Around Town: The state Supreme Court and La Cañada

To understand how Catherine Banbury sought to enforce an $11,610.58 judgment against La Cañada real estate owned by Delos Arnold, a former Iowa state senator (“The mystery of Delos Arnold,” Around Town, June 20), we headed to the Los Angeles County Law Library in downtown Los Angeles.

Our goal was to ask the reference librarian for the original appellate briefs in the 1891 California Supreme Court case of Banbury v. Arnold.

Founded in 1891, the Los Angeles County Law Library has nearly one million books and documents. If anyone still had the appellate briefs in this 1891 case, it would have to be the Law Library.

We needed the original briefs because the California Supreme Court opinion, available online, did not include a legal description of the property.

Did the case concern La Cañada? There was no way to know without the legal description of the land.

The reference librarian was helpful and prompt. Within minutes, she returned from the stacks with a large bound volume.

“Here it is,” she said cheerfully.

The dusty pages from 1891 contained the transcript of the trial between Catherine Banbury and Delos Arnold. The book also had appellate briefs. There were two briefs for Arnold and one brief for Banbury.

The briefs were amazingly short. Arnold's opening brief was six pages long. Banbury's response was 10 pages.

But neither brief described the location of the property.

I turned to the transcript. Unlike the lengthy transcripts of today, this 122-year-old document consisted of a copy of the complaint and a two-page summary by the trial judge.

Bingo! The transcript included the following description of the real property:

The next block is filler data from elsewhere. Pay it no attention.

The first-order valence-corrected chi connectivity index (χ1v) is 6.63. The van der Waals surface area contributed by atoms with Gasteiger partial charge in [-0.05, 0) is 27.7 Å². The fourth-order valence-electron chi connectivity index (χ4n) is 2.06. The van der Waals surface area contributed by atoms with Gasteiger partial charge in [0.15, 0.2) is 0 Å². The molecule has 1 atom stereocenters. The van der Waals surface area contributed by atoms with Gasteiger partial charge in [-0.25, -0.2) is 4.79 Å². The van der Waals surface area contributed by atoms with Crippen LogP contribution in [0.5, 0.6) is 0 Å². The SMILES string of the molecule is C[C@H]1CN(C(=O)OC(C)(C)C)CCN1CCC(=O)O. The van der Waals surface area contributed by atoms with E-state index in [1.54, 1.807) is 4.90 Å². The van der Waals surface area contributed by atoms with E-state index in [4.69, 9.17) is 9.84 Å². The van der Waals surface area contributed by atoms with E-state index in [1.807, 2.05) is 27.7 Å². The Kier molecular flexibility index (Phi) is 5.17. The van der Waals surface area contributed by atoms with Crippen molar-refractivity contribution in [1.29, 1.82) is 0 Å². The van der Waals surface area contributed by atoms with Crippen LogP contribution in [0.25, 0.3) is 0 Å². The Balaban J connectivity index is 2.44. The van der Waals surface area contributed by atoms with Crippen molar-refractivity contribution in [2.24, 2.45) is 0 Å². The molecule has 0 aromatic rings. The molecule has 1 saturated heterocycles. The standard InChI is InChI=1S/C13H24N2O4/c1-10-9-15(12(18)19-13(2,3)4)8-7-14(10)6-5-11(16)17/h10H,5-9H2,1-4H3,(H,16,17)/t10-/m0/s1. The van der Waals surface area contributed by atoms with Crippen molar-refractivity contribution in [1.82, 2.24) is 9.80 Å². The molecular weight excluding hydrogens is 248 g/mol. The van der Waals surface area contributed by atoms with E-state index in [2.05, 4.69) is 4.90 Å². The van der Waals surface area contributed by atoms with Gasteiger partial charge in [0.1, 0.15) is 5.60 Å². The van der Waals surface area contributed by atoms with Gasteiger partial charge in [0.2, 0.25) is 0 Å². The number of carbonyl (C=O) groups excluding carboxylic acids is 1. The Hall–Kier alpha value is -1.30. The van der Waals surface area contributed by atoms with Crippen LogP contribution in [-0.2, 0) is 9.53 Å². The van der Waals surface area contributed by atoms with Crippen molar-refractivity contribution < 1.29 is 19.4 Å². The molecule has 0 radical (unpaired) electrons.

“All that portion of lot fourteen (14) of the Rancho La Canyada now owned by the said party of the first part, and bounded on the north by the public highway known as Michigan avenue, on the east by the lands of William Banning, on the south by line of said rancho and on the west by the land of Mary C. Ball, formerly Mary C. Williams, and containing forty-five and two-fifths acres of land...”

The property was in La Cañada. Perhaps Banbury v. Arnold was La Cañada’s first California Supreme Court case.

The facts were as follows. Banbury and Arnold signed a land sale contract. Banbury was the seller. Arnold was to pay $5,000 by May 6, 1888 and another $5,000 in 1889. In exchange, Banbury would transfer the property to Arnold.

Arnold wanted out. He paid $1,800, not a penny more.

His argument to the California Supreme Court was that Banbury lacked capacity to enter into a contract.

In 1890, in some states, a married woman could not enter into a contract without the consent of her husband.

In California, there was a different rule. A married woman could sell her separate property, but unlike a man or a single woman, she needed to sign an additional document before a notary for the contract to be valid. The document was called a certificate of acknowledgment. Without the certificate, the contract was voidable at any time.

Arnold argued that since he could not enforce the contract against Catherine Banbury, she could not enforce it against him.

He pointed out that the complaint in the record did not include a notarized certificate of acknowledgment.

The California Supreme Court agreed with Arnold on the law, but not the facts. The justices ruled that the certificate was not a part of the conveyance and did not need to be attached to the complaint. Since it did not appear from the record that the contract was unacknowledged, the sales contract was valid. Otherwise, why would the trial judge rule in favor of Banbury? There must have been an acknowledgment in the record, reasoned the California Supreme Court’s jurists.

Arnold, a wife and mother of seven children, won her case. Two years later, she would be dead and Arnold would still be a respected member of Pasadena society.

But who was Catherine Arnold? And what happened to her family?

To be continued.

ANITA SUSAN BRENNER is a longtime La Cañada Flintridge resident and an attorney with Law Offices of Torres and Brenner in Pasadena. Email her at anitasusan.brenner@yahoo.com and follow her on Twitter @anitabrenner.
 

 

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